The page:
George's first London appearance took place at one of the Lenten oratorio performances at Drury Lane Theatre on 19 February 1790, when he played a concerto between the first and second parts of Handel's Messiah . The next day the Public Advertiser and the London Chronicle praised young Bridgetower for having provided "utmost satisfaction", but both papers were eager to report on the "African Prince" and his delight in his son's success.
It is likely that the success of the Drury Lane concerts attracted
the attention of the Prince of Wales because a few months later,
on 2 June, Bridgetower and the Austrian violinist Franz Clement,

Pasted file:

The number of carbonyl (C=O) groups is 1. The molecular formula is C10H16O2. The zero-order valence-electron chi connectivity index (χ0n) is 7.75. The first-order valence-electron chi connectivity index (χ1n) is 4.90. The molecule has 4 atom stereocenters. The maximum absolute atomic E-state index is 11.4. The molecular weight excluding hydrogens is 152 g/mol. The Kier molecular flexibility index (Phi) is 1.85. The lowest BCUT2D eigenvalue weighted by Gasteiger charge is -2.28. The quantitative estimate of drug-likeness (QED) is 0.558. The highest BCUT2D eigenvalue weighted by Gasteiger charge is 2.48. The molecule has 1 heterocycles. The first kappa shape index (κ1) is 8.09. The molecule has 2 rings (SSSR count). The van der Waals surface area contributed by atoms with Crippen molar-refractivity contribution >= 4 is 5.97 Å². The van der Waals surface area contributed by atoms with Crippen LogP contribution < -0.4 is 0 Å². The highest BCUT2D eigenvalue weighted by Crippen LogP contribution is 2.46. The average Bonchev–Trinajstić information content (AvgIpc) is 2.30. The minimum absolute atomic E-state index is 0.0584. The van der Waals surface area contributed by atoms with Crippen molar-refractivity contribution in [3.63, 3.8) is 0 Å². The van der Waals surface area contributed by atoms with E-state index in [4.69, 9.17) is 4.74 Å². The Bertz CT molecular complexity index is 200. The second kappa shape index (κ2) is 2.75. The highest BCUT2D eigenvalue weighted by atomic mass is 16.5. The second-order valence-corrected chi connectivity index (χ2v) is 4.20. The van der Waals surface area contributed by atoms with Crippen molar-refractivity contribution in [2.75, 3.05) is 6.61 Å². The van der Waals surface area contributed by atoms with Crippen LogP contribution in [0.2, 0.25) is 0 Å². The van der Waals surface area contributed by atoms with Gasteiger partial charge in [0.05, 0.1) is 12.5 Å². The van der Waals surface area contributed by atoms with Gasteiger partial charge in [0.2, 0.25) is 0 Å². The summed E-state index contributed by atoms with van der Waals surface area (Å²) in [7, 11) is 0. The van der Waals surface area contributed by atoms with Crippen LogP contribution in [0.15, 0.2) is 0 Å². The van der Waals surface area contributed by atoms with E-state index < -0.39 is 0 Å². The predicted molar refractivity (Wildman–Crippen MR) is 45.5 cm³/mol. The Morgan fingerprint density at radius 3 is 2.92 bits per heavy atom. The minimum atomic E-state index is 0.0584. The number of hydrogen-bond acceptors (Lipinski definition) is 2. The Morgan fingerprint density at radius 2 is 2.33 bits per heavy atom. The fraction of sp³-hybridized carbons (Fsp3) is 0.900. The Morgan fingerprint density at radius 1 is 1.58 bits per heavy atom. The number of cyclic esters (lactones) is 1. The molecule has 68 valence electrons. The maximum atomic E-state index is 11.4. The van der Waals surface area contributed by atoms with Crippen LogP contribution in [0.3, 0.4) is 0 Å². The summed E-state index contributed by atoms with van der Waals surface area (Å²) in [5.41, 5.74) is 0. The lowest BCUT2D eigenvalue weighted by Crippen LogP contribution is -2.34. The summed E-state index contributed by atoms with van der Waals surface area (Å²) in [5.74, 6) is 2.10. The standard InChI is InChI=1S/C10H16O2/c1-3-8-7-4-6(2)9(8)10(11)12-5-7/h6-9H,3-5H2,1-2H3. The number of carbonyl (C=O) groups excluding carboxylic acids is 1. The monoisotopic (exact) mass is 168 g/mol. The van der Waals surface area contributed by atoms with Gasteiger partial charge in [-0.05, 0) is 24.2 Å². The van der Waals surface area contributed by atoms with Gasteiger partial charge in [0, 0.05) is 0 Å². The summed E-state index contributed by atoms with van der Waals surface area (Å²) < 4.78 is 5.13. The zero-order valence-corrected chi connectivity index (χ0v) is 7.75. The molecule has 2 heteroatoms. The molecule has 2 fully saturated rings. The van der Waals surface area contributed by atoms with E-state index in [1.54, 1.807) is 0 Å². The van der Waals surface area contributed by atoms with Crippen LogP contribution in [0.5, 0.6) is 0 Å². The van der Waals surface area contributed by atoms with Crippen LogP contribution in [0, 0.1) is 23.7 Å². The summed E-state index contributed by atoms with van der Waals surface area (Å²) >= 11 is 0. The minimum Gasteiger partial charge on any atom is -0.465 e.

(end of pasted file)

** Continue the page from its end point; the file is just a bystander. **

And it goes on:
another child prodigy, gave a benefit concert at the Hanover Square
Rooms. It seems that from this point on Bridgetower enjoyed the
patronage of the Prince.
Bridgetower's principal violin master, under the Prince's direction,
was François-Hippolyte Barthélémon (long-term
orchestra leader at the Royal Opera). Bridgetower is also said to
have studied the violin under Giovanni Giornovichi (Ivan Jarnovic),
the Italian-born Croatian composer and virtuouso violinist. In addition
he studied composition with Thomas Attwood, organist at St Paul's
and professor at the Royal Academy of Music. After his initial year
in England it appears that young Bridgetower was well and truly
launched into life as a professional musician.
Guest-curated for the British Library by Mike Phillips
Next - 'Bridgetower, Brighton and the Prince of Wales'